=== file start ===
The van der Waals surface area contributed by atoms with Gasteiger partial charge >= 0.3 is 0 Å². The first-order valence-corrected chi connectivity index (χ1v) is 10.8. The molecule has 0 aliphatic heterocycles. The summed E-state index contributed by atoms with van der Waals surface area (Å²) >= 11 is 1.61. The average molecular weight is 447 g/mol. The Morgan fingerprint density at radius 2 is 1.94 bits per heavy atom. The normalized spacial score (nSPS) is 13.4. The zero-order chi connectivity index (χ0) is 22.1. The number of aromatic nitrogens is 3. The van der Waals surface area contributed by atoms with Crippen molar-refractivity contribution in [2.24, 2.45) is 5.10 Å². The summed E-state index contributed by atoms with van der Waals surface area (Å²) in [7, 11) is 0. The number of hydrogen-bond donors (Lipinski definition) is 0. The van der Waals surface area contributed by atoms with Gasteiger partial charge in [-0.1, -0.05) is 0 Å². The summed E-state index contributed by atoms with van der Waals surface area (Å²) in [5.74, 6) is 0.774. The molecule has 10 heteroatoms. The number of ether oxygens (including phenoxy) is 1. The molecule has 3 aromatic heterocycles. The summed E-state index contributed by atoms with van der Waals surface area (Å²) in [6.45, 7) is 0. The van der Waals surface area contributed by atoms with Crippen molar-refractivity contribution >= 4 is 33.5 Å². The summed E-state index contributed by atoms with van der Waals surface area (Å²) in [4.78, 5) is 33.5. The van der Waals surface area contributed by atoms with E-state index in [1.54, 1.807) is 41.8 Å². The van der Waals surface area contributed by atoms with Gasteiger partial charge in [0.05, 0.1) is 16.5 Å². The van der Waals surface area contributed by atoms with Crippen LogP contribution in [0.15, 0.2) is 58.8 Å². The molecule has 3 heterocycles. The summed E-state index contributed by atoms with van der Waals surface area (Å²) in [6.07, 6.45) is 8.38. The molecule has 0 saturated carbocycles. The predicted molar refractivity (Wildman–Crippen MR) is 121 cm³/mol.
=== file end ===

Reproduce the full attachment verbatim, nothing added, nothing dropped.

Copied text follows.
The van der Waals surface area contributed by atoms with Gasteiger partial charge >= 0.3 is 0 Å². The first-order valence-corrected chi connectivity index (χ1v) is 10.8. The molecule has 0 aliphatic heterocycles. The summed E-state index contributed by atoms with van der Waals surface area (Å²) >= 11 is 1.61. The average molecular weight is 447 g/mol. The Morgan fingerprint density at radius 2 is 1.94 bits per heavy atom. The normalized spacial score (nSPS) is 13.4. The zero-order chi connectivity index (χ0) is 22.1. The number of aromatic nitrogens is 3. The van der Waals surface area contributed by atoms with Crippen molar-refractivity contribution in [2.24, 2.45) is 5.10 Å². The summed E-state index contributed by atoms with van der Waals surface area (Å²) in [7, 11) is 0. The number of hydrogen-bond donors (Lipinski definition) is 0. The van der Waals surface area contributed by atoms with Gasteiger partial charge in [-0.1, -0.05) is 0 Å². The summed E-state index contributed by atoms with van der Waals surface area (Å²) in [5.74, 6) is 0.774. The molecule has 10 heteroatoms. The number of ether oxygens (including phenoxy) is 1. The molecule has 3 aromatic heterocycles. The summed E-state index contributed by atoms with van der Waals surface area (Å²) in [6.45, 7) is 0. The van der Waals surface area contributed by atoms with Crippen molar-refractivity contribution >= 4 is 33.5 Å². The summed E-state index contributed by atoms with van der Waals surface area (Å²) in [4.78, 5) is 33.5. The van der Waals surface area contributed by atoms with E-state index in [1.54, 1.807) is 41.8 Å². The van der Waals surface area contributed by atoms with Gasteiger partial charge in [0.05, 0.1) is 16.5 Å². The van der Waals surface area contributed by atoms with Crippen LogP contribution in [0.15, 0.2) is 58.8 Å². The molecule has 3 heterocycles. The summed E-state index contributed by atoms with van der Waals surface area (Å²) in [6.07, 6.45) is 8.38. The molecule has 0 saturated carbocycles. The predicted molar refractivity (Wildman–Crippen MR) is 121 cm³/mol.